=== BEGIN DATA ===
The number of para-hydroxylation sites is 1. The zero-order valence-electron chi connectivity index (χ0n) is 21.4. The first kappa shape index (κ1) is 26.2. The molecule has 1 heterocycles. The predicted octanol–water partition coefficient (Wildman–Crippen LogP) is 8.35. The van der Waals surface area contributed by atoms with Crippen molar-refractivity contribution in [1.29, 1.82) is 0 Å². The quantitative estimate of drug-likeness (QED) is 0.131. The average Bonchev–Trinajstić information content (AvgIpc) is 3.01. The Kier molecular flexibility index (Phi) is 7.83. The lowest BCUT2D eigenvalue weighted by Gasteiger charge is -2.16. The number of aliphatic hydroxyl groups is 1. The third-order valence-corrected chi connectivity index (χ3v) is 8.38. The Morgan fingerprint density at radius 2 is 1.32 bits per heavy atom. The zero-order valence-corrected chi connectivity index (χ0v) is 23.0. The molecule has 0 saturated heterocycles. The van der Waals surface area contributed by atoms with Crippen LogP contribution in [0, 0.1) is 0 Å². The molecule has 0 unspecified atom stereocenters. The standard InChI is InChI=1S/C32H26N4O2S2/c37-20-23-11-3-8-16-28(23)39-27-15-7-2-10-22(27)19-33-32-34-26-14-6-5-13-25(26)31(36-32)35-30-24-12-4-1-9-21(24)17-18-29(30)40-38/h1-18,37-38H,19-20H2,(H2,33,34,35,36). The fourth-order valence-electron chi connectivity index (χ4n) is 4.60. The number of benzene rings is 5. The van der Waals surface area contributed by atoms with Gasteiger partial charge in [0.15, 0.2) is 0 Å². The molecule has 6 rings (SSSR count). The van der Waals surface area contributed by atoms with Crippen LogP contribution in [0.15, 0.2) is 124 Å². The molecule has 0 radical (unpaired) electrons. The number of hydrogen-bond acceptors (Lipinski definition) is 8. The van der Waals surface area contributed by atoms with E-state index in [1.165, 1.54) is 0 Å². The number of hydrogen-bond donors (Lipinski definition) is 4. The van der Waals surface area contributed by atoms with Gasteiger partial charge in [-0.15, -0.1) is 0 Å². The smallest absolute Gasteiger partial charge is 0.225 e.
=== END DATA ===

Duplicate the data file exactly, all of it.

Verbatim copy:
The number of para-hydroxylation sites is 1. The zero-order valence-electron chi connectivity index (χ0n) is 21.4. The first kappa shape index (κ1) is 26.2. The molecule has 1 heterocycles. The predicted octanol–water partition coefficient (Wildman–Crippen LogP) is 8.35. The van der Waals surface area contributed by atoms with Crippen molar-refractivity contribution in [1.29, 1.82) is 0 Å². The quantitative estimate of drug-likeness (QED) is 0.131. The average Bonchev–Trinajstić information content (AvgIpc) is 3.01. The Kier molecular flexibility index (Phi) is 7.83. The lowest BCUT2D eigenvalue weighted by Gasteiger charge is -2.16. The number of aliphatic hydroxyl groups is 1. The third-order valence-corrected chi connectivity index (χ3v) is 8.38. The Morgan fingerprint density at radius 2 is 1.32 bits per heavy atom. The zero-order valence-corrected chi connectivity index (χ0v) is 23.0. The molecule has 0 saturated heterocycles. The van der Waals surface area contributed by atoms with Crippen LogP contribution in [0, 0.1) is 0 Å². The molecule has 0 unspecified atom stereocenters. The standard InChI is InChI=1S/C32H26N4O2S2/c37-20-23-11-3-8-16-28(23)39-27-15-7-2-10-22(27)19-33-32-34-26-14-6-5-13-25(26)31(36-32)35-30-24-12-4-1-9-21(24)17-18-29(30)40-38/h1-18,37-38H,19-20H2,(H2,33,34,35,36). The fourth-order valence-electron chi connectivity index (χ4n) is 4.60. The number of benzene rings is 5. The van der Waals surface area contributed by atoms with Gasteiger partial charge in [0.15, 0.2) is 0 Å². The molecule has 6 rings (SSSR count). The van der Waals surface area contributed by atoms with Crippen LogP contribution in [0.15, 0.2) is 124 Å². The molecule has 0 radical (unpaired) electrons. The number of hydrogen-bond acceptors (Lipinski definition) is 8. The van der Waals surface area contributed by atoms with E-state index in [1.165, 1.54) is 0 Å². The number of hydrogen-bond donors (Lipinski definition) is 4. The van der Waals surface area contributed by atoms with Gasteiger partial charge in [-0.15, -0.1) is 0 Å². The smallest absolute Gasteiger partial charge is 0.225 e.